Ezra Pound was a lot of things: Ex-patriot American, economist, musician, critic, translator from the Chinese, Fascist propagandist and an anti-Semite. Or maybe not.
But most of all, Pound was a towering figure in 20th century poetry who kickstarted the modernist movement and nurtured an extraordinary number of important writers, including Eliot, Cummings, Joyce, Frost and Hemingway.
The University Delaware Library in Newark, Del., USA, has one of the finest Pound collections extant, and a goodly number of gems from it are on view in "Ezra Pound In His Time and Beyond," an exhibition that runs through June.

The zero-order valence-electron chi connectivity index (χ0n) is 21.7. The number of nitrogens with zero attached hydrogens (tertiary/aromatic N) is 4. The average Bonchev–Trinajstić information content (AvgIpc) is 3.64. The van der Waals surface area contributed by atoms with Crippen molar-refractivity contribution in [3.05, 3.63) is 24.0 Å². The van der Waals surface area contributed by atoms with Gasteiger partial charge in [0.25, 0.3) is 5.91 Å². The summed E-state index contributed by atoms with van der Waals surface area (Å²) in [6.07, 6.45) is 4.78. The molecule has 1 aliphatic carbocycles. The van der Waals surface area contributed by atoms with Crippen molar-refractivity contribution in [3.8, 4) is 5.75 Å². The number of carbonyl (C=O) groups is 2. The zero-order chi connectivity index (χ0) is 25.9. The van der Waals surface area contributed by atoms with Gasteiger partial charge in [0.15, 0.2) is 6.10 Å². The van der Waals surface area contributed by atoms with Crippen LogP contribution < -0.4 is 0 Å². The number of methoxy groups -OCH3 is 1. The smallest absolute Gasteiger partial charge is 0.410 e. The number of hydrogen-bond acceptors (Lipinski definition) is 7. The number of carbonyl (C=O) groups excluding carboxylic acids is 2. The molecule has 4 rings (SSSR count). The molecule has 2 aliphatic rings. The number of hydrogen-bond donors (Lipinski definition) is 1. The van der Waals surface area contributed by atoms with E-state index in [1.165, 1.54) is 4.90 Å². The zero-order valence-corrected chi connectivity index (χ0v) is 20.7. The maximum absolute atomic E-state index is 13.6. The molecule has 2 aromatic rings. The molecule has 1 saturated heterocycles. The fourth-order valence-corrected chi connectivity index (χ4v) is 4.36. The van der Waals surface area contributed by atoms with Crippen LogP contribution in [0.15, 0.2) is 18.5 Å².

The exhibition catalog is online if you'd like to take a peek.
While we're being literary, much of Delaware's collection came from Robert Wilson, longtime proprietor of the legendary Phoenix bookstore in Greenwich Village.
Wilson was on campus for the exhibition opening and told a drop-dead wonderful story involving some long lost manuscripts by William Faulkner, the great American fiction writer and Nobel laureate. See my March 7 post on A Story About Bill (Faulkner) for Wilson's yarn